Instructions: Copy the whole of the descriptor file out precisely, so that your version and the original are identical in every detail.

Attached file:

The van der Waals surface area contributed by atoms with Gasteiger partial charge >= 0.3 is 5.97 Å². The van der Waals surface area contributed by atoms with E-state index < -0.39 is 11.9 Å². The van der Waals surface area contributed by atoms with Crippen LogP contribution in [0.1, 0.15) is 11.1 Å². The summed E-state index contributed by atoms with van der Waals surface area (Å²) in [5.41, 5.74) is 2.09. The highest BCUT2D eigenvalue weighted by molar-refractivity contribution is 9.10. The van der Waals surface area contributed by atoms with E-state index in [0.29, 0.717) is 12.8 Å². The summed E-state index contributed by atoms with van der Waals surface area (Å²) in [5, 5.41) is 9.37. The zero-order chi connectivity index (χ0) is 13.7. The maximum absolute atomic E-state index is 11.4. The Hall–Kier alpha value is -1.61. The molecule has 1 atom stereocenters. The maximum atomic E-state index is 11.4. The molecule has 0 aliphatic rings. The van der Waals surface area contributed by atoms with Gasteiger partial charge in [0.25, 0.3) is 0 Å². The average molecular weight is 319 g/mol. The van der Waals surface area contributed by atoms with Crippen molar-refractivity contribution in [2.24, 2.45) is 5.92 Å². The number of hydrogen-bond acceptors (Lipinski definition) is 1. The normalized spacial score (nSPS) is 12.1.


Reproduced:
The van der Waals surface area contributed by atoms with Gasteiger partial charge >= 0.3 is 5.97 Å². The van der Waals surface area contributed by atoms with E-state index < -0.39 is 11.9 Å². The van der Waals surface area contributed by atoms with Crippen LogP contribution in [0.1, 0.15) is 11.1 Å². The summed E-state index contributed by atoms with van der Waals surface area (Å²) in [5.41, 5.74) is 2.09. The highest BCUT2D eigenvalue weighted by molar-refractivity contribution is 9.10. The van der Waals surface area contributed by atoms with E-state index in [0.29, 0.717) is 12.8 Å². The summed E-state index contributed by atoms with van der Waals surface area (Å²) in [5, 5.41) is 9.37. The zero-order chi connectivity index (χ0) is 13.7. The maximum absolute atomic E-state index is 11.4. The Hall–Kier alpha value is -1.61. The molecule has 1 atom stereocenters. The maximum atomic E-state index is 11.4. The molecule has 0 aliphatic rings. The van der Waals surface area contributed by atoms with Gasteiger partial charge in [0.25, 0.3) is 0 Å². The average molecular weight is 319 g/mol. The van der Waals surface area contributed by atoms with Crippen molar-refractivity contribution in [2.24, 2.45) is 5.92 Å². The number of hydrogen-bond acceptors (Lipinski definition) is 1. The normalized spacial score (nSPS) is 12.1.